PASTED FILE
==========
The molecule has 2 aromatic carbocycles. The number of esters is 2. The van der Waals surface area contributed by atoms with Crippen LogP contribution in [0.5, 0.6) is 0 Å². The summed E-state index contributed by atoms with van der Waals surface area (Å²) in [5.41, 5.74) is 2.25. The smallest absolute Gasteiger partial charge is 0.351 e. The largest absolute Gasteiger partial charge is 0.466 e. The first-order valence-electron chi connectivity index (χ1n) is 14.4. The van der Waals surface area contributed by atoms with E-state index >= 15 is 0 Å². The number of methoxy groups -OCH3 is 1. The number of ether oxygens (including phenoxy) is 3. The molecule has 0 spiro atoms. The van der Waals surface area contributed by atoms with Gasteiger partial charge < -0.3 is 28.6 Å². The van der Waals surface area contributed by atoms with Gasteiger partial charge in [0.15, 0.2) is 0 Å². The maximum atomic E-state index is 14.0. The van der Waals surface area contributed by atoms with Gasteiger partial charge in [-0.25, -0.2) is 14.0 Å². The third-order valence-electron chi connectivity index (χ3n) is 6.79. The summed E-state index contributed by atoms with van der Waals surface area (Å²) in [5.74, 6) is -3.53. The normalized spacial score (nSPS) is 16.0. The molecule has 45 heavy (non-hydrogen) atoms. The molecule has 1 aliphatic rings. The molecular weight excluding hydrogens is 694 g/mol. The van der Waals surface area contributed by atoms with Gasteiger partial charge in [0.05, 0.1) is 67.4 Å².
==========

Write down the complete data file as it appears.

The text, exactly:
The molecule has 2 aromatic carbocycles. The number of esters is 2. The van der Waals surface area contributed by atoms with Crippen LogP contribution in [0.5, 0.6) is 0 Å². The summed E-state index contributed by atoms with van der Waals surface area (Å²) in [5.41, 5.74) is 2.25. The smallest absolute Gasteiger partial charge is 0.351 e. The largest absolute Gasteiger partial charge is 0.466 e. The first-order valence-electron chi connectivity index (χ1n) is 14.4. The van der Waals surface area contributed by atoms with E-state index >= 15 is 0 Å². The number of methoxy groups -OCH3 is 1. The number of ether oxygens (including phenoxy) is 3. The molecule has 0 spiro atoms. The van der Waals surface area contributed by atoms with Gasteiger partial charge < -0.3 is 28.6 Å². The van der Waals surface area contributed by atoms with Gasteiger partial charge in [0.15, 0.2) is 0 Å². The maximum atomic E-state index is 14.0. The van der Waals surface area contributed by atoms with Gasteiger partial charge in [-0.25, -0.2) is 14.0 Å². The third-order valence-electron chi connectivity index (χ3n) is 6.79. The summed E-state index contributed by atoms with van der Waals surface area (Å²) in [5.74, 6) is -3.53. The normalized spacial score (nSPS) is 16.0. The molecule has 45 heavy (non-hydrogen) atoms. The molecule has 1 aliphatic rings. The molecular weight excluding hydrogens is 694 g/mol. The van der Waals surface area contributed by atoms with Gasteiger partial charge in [0.05, 0.1) is 67.4 Å².